The answer to the question of whether China is New Zealand’s friend or foe depends for the most part depends on which government department you ask.
The NZ Free Trade Agreement (FTA) with China, the first of its kind between the Middle Kingdom and a western nation is indicative of the importance of the vast Chinese market for New Zealand’s economy.
In February this year, Prime Minister John Key introduced the NZ Inc China Strategy – a vision for New Zealand’s developing engagement with China.
Clearly, the business and export orientated New Zealand government departments have been tasked with assisting local businesses with strengthening their capabilities to “get ready to export” to China’s burgeoning middle class.
The approach to the lucrative opportunities in the vast Chinese market must however be a cautious one.
It should be qualified by the fact that a vast chasm exists between China's astonishing economic progress and its system of internal governance.
Corruption, an undeveloped legal system and slow reforms in property rights will be significant impediments to productivity and investment in China
Despite the impressive growth of the Chinese economy, it remains a nation in which a substantial segment of its population is dependant upon farming as a primary source of income.
A growing concern for the ruling elite in China recently has been mitigating the consequences of unimpeded economic liberalization.
A repeat of the kind of convulsions seen during the Tiananmen Square incident cannot be discounted entirely in a country still making the transition from a communist regime into a market economy, especially given the large gap in income of the urban and rural population.
The recent signing of the Washington Declaration on defence co- operation with the United States and New Zealand however paints a curiously schizophrenic picture of New Zealand’s trade and defence policy.
Although the Pentagon has never clearly articulated which major nation-states it perceives to be a serious threat to its national security, it has its eyes clearly set on its former Cold War foes China, and to a lesser extent Russia.
China is investing heavily in the modernisation of its military.
Its rapidly expanding network of reconnaissance satellites and the development of anti-ship ballistic missiles and an aircraft carrier will eventually reduce the scope of the US military power in the region.
New Zealand’s security agencies are also likely to view China through less rose tinted glasses than their business and trade counterparts.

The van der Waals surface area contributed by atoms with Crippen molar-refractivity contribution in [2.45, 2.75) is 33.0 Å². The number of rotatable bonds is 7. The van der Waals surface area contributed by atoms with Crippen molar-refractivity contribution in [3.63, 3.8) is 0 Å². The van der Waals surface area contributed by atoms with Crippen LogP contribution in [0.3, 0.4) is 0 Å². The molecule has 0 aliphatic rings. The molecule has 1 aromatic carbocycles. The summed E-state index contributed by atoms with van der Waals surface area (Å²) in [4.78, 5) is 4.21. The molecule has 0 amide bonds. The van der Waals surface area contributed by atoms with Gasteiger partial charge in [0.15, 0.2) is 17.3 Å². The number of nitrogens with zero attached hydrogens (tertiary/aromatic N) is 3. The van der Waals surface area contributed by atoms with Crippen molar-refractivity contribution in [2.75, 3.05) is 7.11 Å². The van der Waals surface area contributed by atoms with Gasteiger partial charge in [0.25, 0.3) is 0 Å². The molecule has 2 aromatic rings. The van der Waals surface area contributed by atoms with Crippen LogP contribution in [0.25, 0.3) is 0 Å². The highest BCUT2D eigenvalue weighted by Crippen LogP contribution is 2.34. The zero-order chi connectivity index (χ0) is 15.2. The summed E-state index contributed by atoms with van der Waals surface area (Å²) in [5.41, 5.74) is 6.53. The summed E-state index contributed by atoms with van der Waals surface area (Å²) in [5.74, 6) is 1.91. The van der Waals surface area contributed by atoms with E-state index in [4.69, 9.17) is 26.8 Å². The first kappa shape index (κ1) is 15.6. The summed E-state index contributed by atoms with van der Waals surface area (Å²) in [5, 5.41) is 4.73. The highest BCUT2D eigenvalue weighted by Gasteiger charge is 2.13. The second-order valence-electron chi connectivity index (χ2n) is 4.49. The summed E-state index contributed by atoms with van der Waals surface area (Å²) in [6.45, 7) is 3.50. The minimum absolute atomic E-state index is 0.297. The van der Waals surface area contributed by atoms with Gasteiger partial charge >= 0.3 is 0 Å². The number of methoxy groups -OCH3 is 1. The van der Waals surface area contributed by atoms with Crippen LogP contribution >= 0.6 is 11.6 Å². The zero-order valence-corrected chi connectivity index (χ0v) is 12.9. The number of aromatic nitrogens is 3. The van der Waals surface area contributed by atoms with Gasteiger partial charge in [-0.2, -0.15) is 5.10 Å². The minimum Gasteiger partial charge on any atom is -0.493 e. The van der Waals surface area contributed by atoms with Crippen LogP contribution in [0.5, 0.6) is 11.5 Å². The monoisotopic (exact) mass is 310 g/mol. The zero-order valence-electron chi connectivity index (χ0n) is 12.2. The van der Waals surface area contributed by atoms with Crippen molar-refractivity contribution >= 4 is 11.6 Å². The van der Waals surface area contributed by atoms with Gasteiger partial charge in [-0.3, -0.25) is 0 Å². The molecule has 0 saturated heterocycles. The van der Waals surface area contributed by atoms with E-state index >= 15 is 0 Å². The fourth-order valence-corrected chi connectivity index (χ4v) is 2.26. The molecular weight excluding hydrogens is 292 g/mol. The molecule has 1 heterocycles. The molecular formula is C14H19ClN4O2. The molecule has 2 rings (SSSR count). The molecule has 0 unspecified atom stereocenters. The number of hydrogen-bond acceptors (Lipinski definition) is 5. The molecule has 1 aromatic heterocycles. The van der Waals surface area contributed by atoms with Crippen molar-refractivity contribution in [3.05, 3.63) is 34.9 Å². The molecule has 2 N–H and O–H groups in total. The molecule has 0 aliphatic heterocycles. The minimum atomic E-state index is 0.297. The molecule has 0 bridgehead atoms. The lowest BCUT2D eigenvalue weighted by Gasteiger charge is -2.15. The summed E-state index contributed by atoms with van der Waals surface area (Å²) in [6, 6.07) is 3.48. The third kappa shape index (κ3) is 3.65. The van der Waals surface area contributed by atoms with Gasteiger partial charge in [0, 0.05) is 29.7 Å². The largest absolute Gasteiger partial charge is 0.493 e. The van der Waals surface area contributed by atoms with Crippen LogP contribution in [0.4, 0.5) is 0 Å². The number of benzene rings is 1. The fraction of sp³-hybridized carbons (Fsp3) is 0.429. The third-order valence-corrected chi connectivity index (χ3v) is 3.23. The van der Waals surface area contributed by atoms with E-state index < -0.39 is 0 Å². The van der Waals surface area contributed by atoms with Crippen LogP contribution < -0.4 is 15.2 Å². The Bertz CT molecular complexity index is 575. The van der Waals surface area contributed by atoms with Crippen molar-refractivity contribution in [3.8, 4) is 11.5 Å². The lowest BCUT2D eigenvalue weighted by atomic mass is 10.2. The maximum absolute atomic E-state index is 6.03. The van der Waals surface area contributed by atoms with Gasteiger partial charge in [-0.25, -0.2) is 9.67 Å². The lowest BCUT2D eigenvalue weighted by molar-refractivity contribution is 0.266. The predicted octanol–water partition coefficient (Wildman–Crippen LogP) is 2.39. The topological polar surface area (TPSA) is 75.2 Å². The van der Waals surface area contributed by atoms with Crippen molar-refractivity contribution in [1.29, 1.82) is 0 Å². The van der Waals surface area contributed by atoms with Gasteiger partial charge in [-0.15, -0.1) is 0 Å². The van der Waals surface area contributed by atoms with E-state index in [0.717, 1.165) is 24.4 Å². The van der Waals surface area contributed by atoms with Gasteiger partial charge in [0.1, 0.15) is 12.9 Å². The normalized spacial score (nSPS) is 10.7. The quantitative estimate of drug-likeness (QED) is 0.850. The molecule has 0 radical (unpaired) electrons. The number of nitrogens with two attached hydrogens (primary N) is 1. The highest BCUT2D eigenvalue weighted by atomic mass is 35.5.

The Washington Declaration must however be put in context.
While it served as a good photo-op for the government in hailing closer ties with the US, the truth remains that beneath the political battle for headlines and the nuclear free issue, ties between the US and NZ military have existed quietly beneath the political noise since World War II.
The existence of the Waihopai satellite relay station and its crucial role in the Western world’s global military defence network is the clearest indicator of which side New Zealand falls on in the realms of international security.
This is of course in stark contrast to the government’s imperative of raising New Zealand’s economic performance by targeting China, India and South- East Asia for trade and commerce.
The government’s launch of the NZ Inc India Strategy, which is intended to make India “a core trade, economic and political partner by 2015” is another curious example of courting a country at odds with China.
Even though China-India relations can hardly be described as hostile, tensions do exist between the two nuclear capable, economic titans of the east.
Washington’s support for India is not based on altruism, but old fashioned balance of power politics.
India is viewed by the Pentagon as the most likely regional power capable of balancing China’s growing economic and military muscle.
Nominally democratic India is not without its own internal problems, with its rigid caste system and enormous gaps in wealth between rich and poor.
The fundamental difference however which New Zealand business should take note of is that in India, economic growth is primarily driven by the private sector, while doing business in China means doing business with the Chinese government at some stage in the economic food chain.
Nevertheless, New Zealand’s fragmented approach to international commerce and international security policy should not be exaggerated.
As a small country without the hard instruments of coercive power on the international stage, it is unlikely that Wellington will be forced to choose between Beijing, Washington and New Delhi in the near future.
While it would be a nice problem to have, Wellington remains a minnow in corridors of global power and is unlikely to even register on the radar global politics, much less affect it.
The matter of New Zealand’s divergent policies on trade and security does however merit further consideration.
Aaron Lim completed his master’s thesis on military strategy and foreign affairs. He has worked as an analyst for the New Zealand Army and as the online manager for New Zealand Trade and Enterprise. He has also worked as the financial markets editor for Fairfax Digital and as a client advisor for stock market operator NZX.
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